In school, children are preoccupied with a routine that includes recess, snack time, lunch periods, hop scotch and all the other fun stuff associated with learning (which understandably in a child's mind ranks a distant second).
In a dojo far away from the safety of a classroom and playgrounds, the stage is set for different type of learning. Teaching straight forward with less interaction, I ignored “why?” questions and instead asked inquisitive minds to just “listen and learn.” Once accused of being harsh and a disciplinarian, I kindly suggested the parents to find another dojo and offered their money back. No one took my offer (Some parents felt a need to criticize).
With that said and in as much as opinions flew about my strict style, I did not consider myself a task master. Compared to my adult classes, I structured tamed downed versions that were fun and interesting, emphasizing goal settings, winning is not everything but doing your best is, regardless of the outcome, never say “can’t” and instead “I’ll try my best sensei” attitude; respecting themselves, parents, elders, authority figures, friends and so forth. I also had them memorize “dojo kun”. Saying it, making it their mantra encouraged them to strive for excellence and be good young citizens. I also emphasized that kihon or basics is what need to be mastered, not fancy kata or kumite. Like in school, if we mastered the basics of reading, writing and arithmetic, then when we strive for perfection as we grow older; all the hard work developing that base will pay off as we become productive adults.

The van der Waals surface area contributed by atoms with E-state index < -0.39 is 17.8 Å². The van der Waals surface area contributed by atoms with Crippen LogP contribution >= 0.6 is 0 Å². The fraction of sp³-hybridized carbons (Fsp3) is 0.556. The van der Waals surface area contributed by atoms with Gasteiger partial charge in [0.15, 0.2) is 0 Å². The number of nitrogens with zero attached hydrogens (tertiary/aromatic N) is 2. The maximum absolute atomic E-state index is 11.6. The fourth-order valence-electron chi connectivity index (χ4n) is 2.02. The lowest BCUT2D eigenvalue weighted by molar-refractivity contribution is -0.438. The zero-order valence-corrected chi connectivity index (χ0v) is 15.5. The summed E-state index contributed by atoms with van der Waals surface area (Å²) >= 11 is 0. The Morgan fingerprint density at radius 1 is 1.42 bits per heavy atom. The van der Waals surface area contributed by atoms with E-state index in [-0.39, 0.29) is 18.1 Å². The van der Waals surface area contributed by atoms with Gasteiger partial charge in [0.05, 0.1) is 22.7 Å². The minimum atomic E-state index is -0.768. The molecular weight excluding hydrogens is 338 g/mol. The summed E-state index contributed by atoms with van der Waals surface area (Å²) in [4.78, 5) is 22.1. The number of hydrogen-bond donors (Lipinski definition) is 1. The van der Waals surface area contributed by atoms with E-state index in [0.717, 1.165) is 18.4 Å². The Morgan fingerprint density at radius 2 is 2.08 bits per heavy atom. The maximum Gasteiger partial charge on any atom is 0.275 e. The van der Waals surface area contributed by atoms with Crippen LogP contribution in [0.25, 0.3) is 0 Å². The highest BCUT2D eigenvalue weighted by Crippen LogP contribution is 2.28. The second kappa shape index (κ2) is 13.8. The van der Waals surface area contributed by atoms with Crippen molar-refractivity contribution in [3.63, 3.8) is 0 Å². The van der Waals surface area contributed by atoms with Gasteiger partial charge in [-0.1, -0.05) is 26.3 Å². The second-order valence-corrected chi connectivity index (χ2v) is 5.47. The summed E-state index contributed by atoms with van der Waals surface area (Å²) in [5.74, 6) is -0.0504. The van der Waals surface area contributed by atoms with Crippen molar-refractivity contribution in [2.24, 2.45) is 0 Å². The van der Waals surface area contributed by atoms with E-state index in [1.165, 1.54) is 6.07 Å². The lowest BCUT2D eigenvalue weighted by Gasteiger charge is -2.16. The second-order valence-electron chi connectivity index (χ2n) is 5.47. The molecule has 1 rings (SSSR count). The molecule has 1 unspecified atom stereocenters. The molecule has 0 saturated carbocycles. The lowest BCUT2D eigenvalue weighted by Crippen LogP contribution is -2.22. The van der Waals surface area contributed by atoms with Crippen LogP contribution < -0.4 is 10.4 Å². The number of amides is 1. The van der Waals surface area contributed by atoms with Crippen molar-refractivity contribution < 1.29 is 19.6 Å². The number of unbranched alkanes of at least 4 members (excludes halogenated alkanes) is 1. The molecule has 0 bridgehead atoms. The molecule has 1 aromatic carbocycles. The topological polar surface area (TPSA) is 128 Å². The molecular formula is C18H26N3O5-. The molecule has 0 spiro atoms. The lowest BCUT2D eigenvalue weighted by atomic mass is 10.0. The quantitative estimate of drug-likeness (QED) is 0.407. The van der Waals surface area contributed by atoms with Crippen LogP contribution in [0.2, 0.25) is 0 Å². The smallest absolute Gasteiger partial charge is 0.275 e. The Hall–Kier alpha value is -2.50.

Kids also like screaming at the top of their lungs. I told them I was hard of hearing and needed them to scream during kia and when they were required to say “os” or “hai wakirimaska” “domo arigato gozia m’sta sensei.” Of course, every once in awhile a six year old kid would scream at the top of his/her lungs, “Sensei, I have to go pee, really bad. May I sensei, please, please, please?” Very hard to remain stern faced when that happens.
Though I’ve trained under many masters, if I had a teaching style, I would say I patterned myself after the late Master Richard Kim. I no longer teach karate but still see influences of my work. A young man who I did not recognized, stopped in front of me while I was shopping, bowed and said “os.” Then he resumed telling me his name “Jason” which in my tenure taught about 15 of them, his successes in college, the armed forces, family and so forth. I was touched by this and understood then that karate training is not for just a fleeting moment in a child’s life, but for a lifetime.